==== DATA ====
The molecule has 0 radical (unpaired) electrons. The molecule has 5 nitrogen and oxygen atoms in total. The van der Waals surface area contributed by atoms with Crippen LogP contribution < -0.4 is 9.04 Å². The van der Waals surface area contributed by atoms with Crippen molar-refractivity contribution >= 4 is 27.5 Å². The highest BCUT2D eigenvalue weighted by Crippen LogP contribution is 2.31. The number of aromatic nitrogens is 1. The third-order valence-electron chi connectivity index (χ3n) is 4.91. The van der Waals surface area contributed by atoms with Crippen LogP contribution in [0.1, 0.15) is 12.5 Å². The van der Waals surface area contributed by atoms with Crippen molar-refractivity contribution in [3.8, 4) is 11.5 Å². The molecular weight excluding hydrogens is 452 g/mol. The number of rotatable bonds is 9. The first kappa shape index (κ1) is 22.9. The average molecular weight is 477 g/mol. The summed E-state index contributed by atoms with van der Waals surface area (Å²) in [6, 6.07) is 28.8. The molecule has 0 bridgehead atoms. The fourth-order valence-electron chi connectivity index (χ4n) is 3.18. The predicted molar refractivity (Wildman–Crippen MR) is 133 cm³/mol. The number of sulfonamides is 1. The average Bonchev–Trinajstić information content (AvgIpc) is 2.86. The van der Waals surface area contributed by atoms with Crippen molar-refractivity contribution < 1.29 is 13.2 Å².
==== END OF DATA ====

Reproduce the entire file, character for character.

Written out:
The molecule has 0 radical (unpaired) electrons. The molecule has 5 nitrogen and oxygen atoms in total. The van der Waals surface area contributed by atoms with Crippen LogP contribution < -0.4 is 9.04 Å². The van der Waals surface area contributed by atoms with Crippen molar-refractivity contribution >= 4 is 27.5 Å². The highest BCUT2D eigenvalue weighted by Crippen LogP contribution is 2.31. The number of aromatic nitrogens is 1. The third-order valence-electron chi connectivity index (χ3n) is 4.91. The van der Waals surface area contributed by atoms with Crippen LogP contribution in [0.1, 0.15) is 12.5 Å². The van der Waals surface area contributed by atoms with Crippen molar-refractivity contribution in [3.8, 4) is 11.5 Å². The molecular weight excluding hydrogens is 452 g/mol. The number of rotatable bonds is 9. The first kappa shape index (κ1) is 22.9. The average molecular weight is 477 g/mol. The summed E-state index contributed by atoms with van der Waals surface area (Å²) in [6, 6.07) is 28.8. The molecule has 0 bridgehead atoms. The fourth-order valence-electron chi connectivity index (χ4n) is 3.18. The predicted molar refractivity (Wildman–Crippen MR) is 133 cm³/mol. The number of sulfonamides is 1. The average Bonchev–Trinajstić information content (AvgIpc) is 2.86. The van der Waals surface area contributed by atoms with Crippen molar-refractivity contribution < 1.29 is 13.2 Å².